When I made the transition from Banaras to Lucknow, I first of all took many steps backwards in mental image making. After all those days of building intimacy with Banaras, the pictures conjured up by the city’s name were definitely not the stock tourist ones of giant umbrellas at Dasashwamedh ghat, beggars lining filthy lanes, Kachauri gali with its treasures of deep-fried foods and pilgrims gorging on them…It is not difficult to understand why: I had never had much to do with these things. But I do acknowledge their reality as suggestive images. I was far more unjust to Lucknow and even consciously permitted myself to wallow in once-upon-a-time dreams and unfounded characterizations. For instance, the term “nawabi” always attached itself to the name of the city for me, together with images of wizened Muslims in their long sherwani coats wagging their beards and flourishing their arms to say “Pahle aap!” (“After you!”), the compliment that supposedly indicates the peak of culture and civilization—in one version the train steams out of the station leaving two Lucknowites thus demonstrating their refinement on the platform. The images are pure legend and feed into one another: dolls in emporia, programs on television, anecdotes and reminiscences. I have known Lucknow all my life, and I have never met a pseudo-nawab there such as my imagination insisted on associating with it. I had partly reached a point where I could only do justice to a place upon studying it. Lucknow is still an unknown entity for me and will remain so until I incorporate it into a future research project.

My purpose in Lucknow was to use the archives, but the city began to attract me in many other unforeseen ways. After my first few days there in the summer of 1982, I almost felt as if I could never go back to Banaras. I had not realized how much the galis, the overbearing traffic, and the intolerable filth had affected me. Suddenly, outside them, I felt free. Every feature of Banaras was reversed: no loudspeakers, no cow dung, no bumpy rickshaws, no same old people with the same old ideas—that is, no same old investigator with the same old queries. Although I came to Lucknow to work, I was in fact on holiday—from Banaras. As I discovered the differences between the two places in more detail, the feeling of freedom became more pronounced, and I guarded it jealously. There were restaurants in Lucknow, a marketplace in which to stroll and window shop, a zoo to which to take children, movies to see, wide roads on which to drive, people with whom to exchange visits, and the comfort of knowing that you could enjoy things without straining all the time to understand. Lucknow became such an escape for me from Banaras that I actively refrained from trying to understand it.

Banaras had been a prison in many ways. For a long time we had wondered where we could ever go out to eat. I am a fan of the South Indian dosa, a lightly cooked lentil pancake with a potato and onion stuffing. Dosas can be had in the smallest and most backward parts of North India nowadays. But in Banaras even the dosa was transformed, including in name; it was called not “masala dosa” (spicy dosa) but “mashal dosa” (the fiery torch dosa—?!). It had dozens of variations—with stuffings of cheese and minced meat among the more extreme ones—but none close to the simple original version. There were two or three comparatively respectable establishments labeled “Coffee House of South India,” “of Kerala,” and so on, and I could have my fill of Banarasified dosas there. My husband sought more exotic fare: European, Chinese, or simply Mughlai. There was nowhere to go. European food was nonexistent save at the so-called five-star hotels, where we did splurge once in a while, but even there the interpretation of dishes was too Banarasi for our taste. We once complained of a fish platter being oversalted and overspiced, at which the chef himself arrived, apologized, and offered to make us a fresh one immediately. We awaited the new dish expectantly, only to find it equally oversalted and overspiced. We should have known: the people of Banaras would never subject guests to bland food. As for Chinese food, there were a couple of famed places that served as our last recourse for celebrations and outings, but if we ever made the mistake of ordering a Chinese dish in any other place (Chinese dishes figured on almost every menu), we could be sure of being rewarded with a heartily spiced, oversalted, and dripping with grease local version of chop suey, egg foo yung, or whatever.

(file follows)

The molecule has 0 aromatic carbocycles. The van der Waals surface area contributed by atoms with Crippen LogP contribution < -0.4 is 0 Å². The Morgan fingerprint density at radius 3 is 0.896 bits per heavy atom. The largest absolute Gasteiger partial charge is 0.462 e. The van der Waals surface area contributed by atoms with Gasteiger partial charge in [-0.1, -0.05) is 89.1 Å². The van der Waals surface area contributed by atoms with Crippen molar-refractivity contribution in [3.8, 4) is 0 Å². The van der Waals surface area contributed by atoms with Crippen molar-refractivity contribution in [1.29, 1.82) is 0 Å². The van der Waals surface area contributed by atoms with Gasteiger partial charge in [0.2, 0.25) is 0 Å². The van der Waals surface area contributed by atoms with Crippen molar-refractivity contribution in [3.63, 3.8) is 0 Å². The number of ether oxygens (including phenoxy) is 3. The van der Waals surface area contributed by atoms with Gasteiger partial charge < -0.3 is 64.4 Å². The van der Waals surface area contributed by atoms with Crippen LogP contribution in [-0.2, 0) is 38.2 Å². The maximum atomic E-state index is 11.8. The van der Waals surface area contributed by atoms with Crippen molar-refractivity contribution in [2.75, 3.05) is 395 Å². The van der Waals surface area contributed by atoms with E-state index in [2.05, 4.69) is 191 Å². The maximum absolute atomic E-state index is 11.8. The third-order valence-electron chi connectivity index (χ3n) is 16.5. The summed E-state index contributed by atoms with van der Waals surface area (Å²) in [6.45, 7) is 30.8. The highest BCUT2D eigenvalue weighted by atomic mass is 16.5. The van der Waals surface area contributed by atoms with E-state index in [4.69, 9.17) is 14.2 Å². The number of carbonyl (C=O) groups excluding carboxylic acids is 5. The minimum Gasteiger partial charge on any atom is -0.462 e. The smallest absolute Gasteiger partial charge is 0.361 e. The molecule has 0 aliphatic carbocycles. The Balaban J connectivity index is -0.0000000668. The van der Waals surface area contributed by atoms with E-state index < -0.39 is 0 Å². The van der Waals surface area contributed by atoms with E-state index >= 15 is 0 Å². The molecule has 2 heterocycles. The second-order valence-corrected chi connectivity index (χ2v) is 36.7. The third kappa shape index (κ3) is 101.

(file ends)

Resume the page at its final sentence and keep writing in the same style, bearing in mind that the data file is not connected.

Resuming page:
Banaras had many obvious shortcomings, and I tried to ignore them for a long time, developing, as I was, a defensive and protective attitude toward the city. But the question of food was difficult to overlook even for one with simple tastes. My very favorite going-out food was chat, that inimitable concoction relying heavily on flour, lentils, yogurt, and tamarind. Even in this, I had to confess, Banaras floundered. What you could get on every street corner in Lucknow you had to search out in Banaras and then wait your turn at the sole source, “Kashi Chat Bhandar” (The Banaras Storehouse of Chat).

We never went out for pleasure to a market or a park in Banaras, because every place was simply too dirty and too crowded with people. Temples were wonderful places, especially those with gardens and open spaces, but they were also overcrowded during all the important occasions. A zoo was unnecessary in Banaras, since the whole place was like a living zoo, with at least ten different species of animals visible on the streets at any given time. What was special there was the boating on the river. I found sufficient excuse to round up the family for an early morning boat trip every second or third day, and no one ever protested.